Parenting

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What to Eat When Breastfeeding

what-to-eat-when-breastfeeding

If you’re breastfeeding, you’ll want to ensure you’re consuming the proper nutrients to keep both you and your baby healthy. While there isn’t a set diet you need to follow, it is important to eat a balanced diet. Be sure to talk to your doctor or health care provider if you have specific questions about your diet.

Continue reading to find out what to eat when breastfeeding and have peace of mind knowing you’re feeding your body – and your little one’s body – well.

Top Foods to Eat When Breastfeeding

Since it’s critical to consume a variety of nutrients, including carbohydrates, protein and healthy fats, you’ll want to incorporate the following into your diet on a regular basis:

  • Fruits
  • Vegetables
  • Whole grains like brown rice, oats and couscous
  • Lean protein such as chicken, lean beef, fish, eggs and lentils
  • Healthy fats like avocados, nuts and seeds

Staying hydrated is also important, so drink at least 6 to 8 glasses of water or other fluid -a day. Lactation teas, cookies and bars are tasty snacks that can help support breast milk supply.

Are Vitamins Necessary?

When breastfeeding, a balanced diet can provide all the nutrients you need. Be sure to ask your doctor if you want to take other vitamins or supplements. 

Are There Foods to Limit or Avoid When Breastfeeding?

Unless you have specific dietary requirements, there aren’t any foods that absolutely need to be avoided while breastfeeding. That being said, consumption of caffeine and alcohol should be limited.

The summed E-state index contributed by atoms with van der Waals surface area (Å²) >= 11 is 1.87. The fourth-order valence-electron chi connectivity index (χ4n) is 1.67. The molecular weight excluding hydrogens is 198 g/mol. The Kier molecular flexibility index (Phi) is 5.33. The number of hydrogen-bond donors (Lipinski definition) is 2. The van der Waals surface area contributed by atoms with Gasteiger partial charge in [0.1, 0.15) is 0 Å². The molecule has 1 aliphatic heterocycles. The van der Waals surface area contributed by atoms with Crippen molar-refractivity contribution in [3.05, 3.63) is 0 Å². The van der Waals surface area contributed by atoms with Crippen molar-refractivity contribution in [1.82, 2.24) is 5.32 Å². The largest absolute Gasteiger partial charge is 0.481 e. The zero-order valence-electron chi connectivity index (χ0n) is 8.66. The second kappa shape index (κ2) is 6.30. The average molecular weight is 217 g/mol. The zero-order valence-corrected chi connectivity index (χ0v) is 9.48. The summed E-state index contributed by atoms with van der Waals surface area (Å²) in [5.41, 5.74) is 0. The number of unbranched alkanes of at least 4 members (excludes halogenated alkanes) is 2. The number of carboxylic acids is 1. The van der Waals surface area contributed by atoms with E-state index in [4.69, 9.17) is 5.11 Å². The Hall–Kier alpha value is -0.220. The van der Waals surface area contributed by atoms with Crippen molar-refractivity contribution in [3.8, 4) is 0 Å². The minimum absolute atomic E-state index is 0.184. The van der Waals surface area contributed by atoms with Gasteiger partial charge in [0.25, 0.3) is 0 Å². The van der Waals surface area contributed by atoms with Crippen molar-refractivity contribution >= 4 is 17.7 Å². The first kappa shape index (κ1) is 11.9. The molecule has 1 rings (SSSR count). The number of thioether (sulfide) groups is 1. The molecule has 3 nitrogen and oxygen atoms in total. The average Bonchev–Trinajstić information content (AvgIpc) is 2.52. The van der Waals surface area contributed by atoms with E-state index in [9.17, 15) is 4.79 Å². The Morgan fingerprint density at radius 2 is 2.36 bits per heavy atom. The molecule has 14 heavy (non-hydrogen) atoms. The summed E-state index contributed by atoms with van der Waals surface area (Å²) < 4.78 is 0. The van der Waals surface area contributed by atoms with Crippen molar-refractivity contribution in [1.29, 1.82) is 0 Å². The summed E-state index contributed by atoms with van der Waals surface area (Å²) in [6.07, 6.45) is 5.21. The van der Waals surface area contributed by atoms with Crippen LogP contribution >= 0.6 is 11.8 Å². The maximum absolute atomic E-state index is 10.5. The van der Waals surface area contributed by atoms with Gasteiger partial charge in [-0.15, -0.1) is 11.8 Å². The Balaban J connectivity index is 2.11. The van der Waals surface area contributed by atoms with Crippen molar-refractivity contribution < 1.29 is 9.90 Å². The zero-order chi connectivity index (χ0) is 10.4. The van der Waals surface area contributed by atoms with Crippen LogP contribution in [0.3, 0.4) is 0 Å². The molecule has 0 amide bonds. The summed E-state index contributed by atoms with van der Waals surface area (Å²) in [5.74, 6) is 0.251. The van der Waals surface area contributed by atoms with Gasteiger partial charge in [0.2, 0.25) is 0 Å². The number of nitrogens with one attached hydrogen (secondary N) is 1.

If you’re a coffee-lover, you can relax, as you won’t need to give up your daily cup of java. However, since anything you eat or drink gets through your breast milk, it’s advised to limit your total daily caffeine intake while breastfeeding to no more than 200 to 300 milligrams per day (this includes other caffeinated beverages, as well as chocolate). 

As far as alcohol, it’s better to stay on the safe side and either not consume alcoholic beverages at all when breastfeeding or to enjoy it in small amounts (no more than 4 fluid ounces) on occasion. If you do choose to drink a bit of alcohol while breastfeeding, it’s advised to wait until your baby is over 3 months old and to wait a couple of hours after consuming before the next time you breastfeed so there’s enough time for the alcohol to work its way through your system.

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